I used an IR remote shutter release to fire the camera as I blew the seeds into the air.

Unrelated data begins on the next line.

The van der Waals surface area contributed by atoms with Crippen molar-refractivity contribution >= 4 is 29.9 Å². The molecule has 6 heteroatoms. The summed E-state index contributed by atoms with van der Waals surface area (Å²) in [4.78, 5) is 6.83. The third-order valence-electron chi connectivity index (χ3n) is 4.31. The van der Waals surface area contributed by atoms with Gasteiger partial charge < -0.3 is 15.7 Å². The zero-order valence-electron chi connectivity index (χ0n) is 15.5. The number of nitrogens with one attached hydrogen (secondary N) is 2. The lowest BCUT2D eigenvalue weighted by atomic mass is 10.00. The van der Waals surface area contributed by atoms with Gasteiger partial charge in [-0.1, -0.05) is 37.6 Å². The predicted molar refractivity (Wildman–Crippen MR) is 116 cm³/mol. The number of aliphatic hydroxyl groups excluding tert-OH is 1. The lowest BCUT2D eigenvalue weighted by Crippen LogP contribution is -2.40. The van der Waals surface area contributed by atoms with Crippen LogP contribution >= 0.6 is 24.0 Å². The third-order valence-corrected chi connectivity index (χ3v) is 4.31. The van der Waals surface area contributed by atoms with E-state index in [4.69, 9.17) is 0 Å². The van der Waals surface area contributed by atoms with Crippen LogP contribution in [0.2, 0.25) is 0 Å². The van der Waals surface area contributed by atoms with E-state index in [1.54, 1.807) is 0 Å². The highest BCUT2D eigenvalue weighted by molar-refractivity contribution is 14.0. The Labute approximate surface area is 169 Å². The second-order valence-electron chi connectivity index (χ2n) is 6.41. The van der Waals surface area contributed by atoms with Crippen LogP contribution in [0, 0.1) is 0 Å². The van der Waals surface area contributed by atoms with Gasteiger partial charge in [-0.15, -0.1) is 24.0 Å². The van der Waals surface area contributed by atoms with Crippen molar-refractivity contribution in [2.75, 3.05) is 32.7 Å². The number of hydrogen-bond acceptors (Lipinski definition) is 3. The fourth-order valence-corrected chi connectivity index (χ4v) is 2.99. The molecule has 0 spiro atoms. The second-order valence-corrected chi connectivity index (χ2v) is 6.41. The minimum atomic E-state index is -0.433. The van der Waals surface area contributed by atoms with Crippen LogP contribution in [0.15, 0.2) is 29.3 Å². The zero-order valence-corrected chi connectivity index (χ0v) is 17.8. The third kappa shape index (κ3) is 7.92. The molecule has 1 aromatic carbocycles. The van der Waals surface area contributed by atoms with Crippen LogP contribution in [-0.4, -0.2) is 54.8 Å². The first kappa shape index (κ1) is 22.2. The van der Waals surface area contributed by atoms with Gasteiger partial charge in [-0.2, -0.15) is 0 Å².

Last weekend, I drove to Aspen to camp and make pictures. This only being my second Autumn in Colorado, I wasn’t quite sure if I would catch the leaves changing in the way that I had hoped. My fears came true when I arrived and most of the leaves on the Aspen trees were just barely beginning to change. As I was driving, I kept thinking about the word “Beginnings” that was assigned to us this month. To me, fall doesn’t represent an end to Summer or an end to outdoor fun. In a state like Colorado, it truly represents the beginning of so many new adventures. The leaves changing are the beginning to a season of color in the mountains and on the streets of Colorado, as patches of mountains are set on fire with the bright yellows and oranges of Aspens and Oak trees. So, with those thoughts in mind and as the story goes, we decided to take Independence Pass leaving Aspen on our way back home and, wouldn’t you know it, there on the mountainside was a patch of fire amidst a sea of evergreen trees. A treat from Mother Nature for putting in the effort to come see her great works. The beginning of Fall, the beginnings to new adventures.